I have a question about the Content Experiments. When I setup different variations do you let Google index them all (or do you use no index for the variations). Google don’t like duplicate content so it might seems like I have a lot of the same pages on my website this way.

    Another thing, am I not sure how I can test how many affiliate links are getting clicks. I want to make an AB test with one a big table with lot’s of different products (like 20) and another one with only a select one, like 5 or so.

    But how can I test this. I saw you can set up a goal (page) but I link to external companies with my affiliate link so not sure how to do it.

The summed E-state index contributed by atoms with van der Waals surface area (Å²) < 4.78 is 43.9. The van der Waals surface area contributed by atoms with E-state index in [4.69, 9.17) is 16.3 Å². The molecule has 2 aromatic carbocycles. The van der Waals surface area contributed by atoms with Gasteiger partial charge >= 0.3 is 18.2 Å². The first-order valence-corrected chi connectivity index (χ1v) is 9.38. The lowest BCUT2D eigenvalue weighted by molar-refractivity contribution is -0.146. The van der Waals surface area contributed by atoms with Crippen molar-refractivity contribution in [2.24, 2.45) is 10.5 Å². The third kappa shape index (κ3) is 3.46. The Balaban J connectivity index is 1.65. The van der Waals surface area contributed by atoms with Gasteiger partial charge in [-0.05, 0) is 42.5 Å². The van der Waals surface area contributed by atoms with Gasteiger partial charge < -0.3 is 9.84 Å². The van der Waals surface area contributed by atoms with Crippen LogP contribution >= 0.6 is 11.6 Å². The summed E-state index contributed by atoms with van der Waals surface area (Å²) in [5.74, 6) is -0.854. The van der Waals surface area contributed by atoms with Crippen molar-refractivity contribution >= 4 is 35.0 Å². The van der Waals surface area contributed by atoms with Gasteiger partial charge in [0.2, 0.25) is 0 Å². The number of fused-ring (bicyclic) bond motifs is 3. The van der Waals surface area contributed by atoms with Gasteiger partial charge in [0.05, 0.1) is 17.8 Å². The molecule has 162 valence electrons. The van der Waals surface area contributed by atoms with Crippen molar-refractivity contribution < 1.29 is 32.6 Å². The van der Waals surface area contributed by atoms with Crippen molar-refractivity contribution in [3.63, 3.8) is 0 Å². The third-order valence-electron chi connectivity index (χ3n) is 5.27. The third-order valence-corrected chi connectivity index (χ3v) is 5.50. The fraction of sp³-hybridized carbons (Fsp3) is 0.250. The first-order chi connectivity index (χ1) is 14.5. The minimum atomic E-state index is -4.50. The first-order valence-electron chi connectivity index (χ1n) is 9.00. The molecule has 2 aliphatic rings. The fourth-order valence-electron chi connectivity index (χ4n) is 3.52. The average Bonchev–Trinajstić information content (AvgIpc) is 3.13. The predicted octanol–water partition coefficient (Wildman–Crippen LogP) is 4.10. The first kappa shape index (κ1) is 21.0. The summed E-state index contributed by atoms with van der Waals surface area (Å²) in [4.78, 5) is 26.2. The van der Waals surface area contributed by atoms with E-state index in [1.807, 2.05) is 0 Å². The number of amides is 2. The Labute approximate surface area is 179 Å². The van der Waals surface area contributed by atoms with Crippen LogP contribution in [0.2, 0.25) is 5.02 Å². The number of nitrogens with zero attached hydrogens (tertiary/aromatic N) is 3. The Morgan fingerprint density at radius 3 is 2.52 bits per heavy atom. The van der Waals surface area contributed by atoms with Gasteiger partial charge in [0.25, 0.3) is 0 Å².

• Bas,

      Honestly, I don’t worry too much about duplicate content with my squeeze pages. One thing you can do is create a new website that’s only used for conversion — I’ve seen some bloggers do that.

      For the affiliate links, you’d need some sort of link tracker. It can be something simple like Pretty Link or you can use an advanced program like AdTrackz. Beyond that, there is a way to do it within Google Analytics, but it’s something I’ve never done. So you might want to look at the videos that GA offers to see how to set it up.

  6. A wonderful post as always Steve. I cannot stress the importance of having a landing page to capture leads. Most bloggers rely on just the home page and their sidebar optin form. Having optin forms on sidebar and under every blog post is quite important. But it is far more important to have specific landing pages that are designed to convert.